The memo redacted by Business Europe was originally addressed to a private audience, only for its members. But Euractiv published it with purpose. It bluntly describes the double standard of European employers in the fight against climate change. The document asks its members to maintain a "positive" stance as long as climate commitments remain that of "policy statements" without legislative implications, collective effort from other organisation members or ones that require reforms to the European carbon market.
The European Union intends to raise its ambitions in December at the COP 24 in Poland. Business Europe is clearly against such measures, highlighting the "usual arguments" for distortion of competition with “lesser” countries or the fact that Europe cannot "compensate" for others.
Among the means proposed to carefully oppose such climate ambitions: delaying the process by asking for more transparency concerning methodologies, the need for new impact studies or highlighting instability risk that could penalize investments.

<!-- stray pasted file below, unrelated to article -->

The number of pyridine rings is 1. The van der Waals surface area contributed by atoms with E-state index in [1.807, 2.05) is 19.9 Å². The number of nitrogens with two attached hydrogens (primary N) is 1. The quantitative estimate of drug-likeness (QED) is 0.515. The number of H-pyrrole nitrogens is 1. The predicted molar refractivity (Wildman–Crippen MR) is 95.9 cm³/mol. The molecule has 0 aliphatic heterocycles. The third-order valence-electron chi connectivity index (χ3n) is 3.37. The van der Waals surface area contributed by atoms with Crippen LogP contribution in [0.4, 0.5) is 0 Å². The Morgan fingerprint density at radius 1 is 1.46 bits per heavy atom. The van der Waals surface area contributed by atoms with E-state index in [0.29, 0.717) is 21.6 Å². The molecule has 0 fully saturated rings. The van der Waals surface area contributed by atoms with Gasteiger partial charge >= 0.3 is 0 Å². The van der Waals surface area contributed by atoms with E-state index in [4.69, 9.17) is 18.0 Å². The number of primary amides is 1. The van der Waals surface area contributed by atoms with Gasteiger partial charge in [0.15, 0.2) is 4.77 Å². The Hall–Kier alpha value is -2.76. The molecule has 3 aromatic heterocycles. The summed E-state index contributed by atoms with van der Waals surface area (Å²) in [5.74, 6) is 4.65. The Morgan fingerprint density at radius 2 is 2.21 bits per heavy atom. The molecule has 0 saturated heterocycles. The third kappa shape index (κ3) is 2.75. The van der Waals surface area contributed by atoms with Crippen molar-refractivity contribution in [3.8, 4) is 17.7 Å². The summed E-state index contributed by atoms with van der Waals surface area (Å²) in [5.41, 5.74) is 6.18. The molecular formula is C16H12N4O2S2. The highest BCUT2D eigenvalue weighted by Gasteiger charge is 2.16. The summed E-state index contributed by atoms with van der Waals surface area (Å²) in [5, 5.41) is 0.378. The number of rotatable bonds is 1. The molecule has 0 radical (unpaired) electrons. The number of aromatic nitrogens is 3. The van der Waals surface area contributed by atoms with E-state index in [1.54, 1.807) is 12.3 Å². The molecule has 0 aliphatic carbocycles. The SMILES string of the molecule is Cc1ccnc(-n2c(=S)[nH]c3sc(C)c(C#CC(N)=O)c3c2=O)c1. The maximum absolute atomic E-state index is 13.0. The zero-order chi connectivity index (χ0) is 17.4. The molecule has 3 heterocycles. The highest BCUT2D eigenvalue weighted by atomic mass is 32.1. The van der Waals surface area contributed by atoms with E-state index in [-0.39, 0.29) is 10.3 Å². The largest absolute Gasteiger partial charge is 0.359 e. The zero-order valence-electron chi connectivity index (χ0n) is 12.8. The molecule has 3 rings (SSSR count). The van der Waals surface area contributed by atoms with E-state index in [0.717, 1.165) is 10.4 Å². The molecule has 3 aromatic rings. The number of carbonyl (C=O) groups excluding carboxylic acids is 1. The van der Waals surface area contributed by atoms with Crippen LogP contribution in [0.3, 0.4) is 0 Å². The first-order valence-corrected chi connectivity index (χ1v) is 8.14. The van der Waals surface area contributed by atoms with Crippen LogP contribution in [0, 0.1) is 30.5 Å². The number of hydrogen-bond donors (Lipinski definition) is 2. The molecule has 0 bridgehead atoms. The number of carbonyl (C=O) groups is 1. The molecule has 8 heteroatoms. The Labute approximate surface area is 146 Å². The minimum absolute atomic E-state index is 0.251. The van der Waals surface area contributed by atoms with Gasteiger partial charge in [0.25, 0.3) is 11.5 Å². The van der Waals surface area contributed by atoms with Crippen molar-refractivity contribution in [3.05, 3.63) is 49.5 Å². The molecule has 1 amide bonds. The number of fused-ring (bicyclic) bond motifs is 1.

The problem with this position is that Business Europe has weight. The organisation brings together some 40 European employers' federations or organisations as well as large companies such as Bayer, BMW, BP, ExxonMobil, Google, Microsoft, Pfizer, Shell, Total or Volkswagen. It is considered one of the most powerful lobbies in Brussels with 30 lobbyists and a €4 million annual budget.
According to the NGO Corporate Europe, Business Europe has already made a name for itself in climate policy for having "lowered the targets for European renewable energy and energy efficiency to benefit emissions trading”. In their "Corporate Lobbying" report (2), published a few days before the Business Europe document was leaked, the NGO deemed Business Europe one of the lowest-rated organisations (E on a scale of A+/F) at the international level, tied with the Medef, the former company of Pierre Gattaz, Business Europe’s current director.
Subtle but effective lobbying
According to the NGO InfluenceMap, the Business Europe memo is typical of new practices. "Over the past two decades, corporate opposition to the climate agenda has avoided denying science by using more subtle arguments and lobbyists to build more aggressive lobbying tactics." Nevertheless, the result remains the same: blocking essential climate regulations.
Overall, work from InfluenceMap shows that 90% of the 200 major global companies are still involved with employer organisations lobbying against climate change, with 30% of them lobbying directly against positive actions. It is important to note, however, that in 2015 the NGO reported this rate to be at 45%.
Béatrice Héraud @beatriceheraud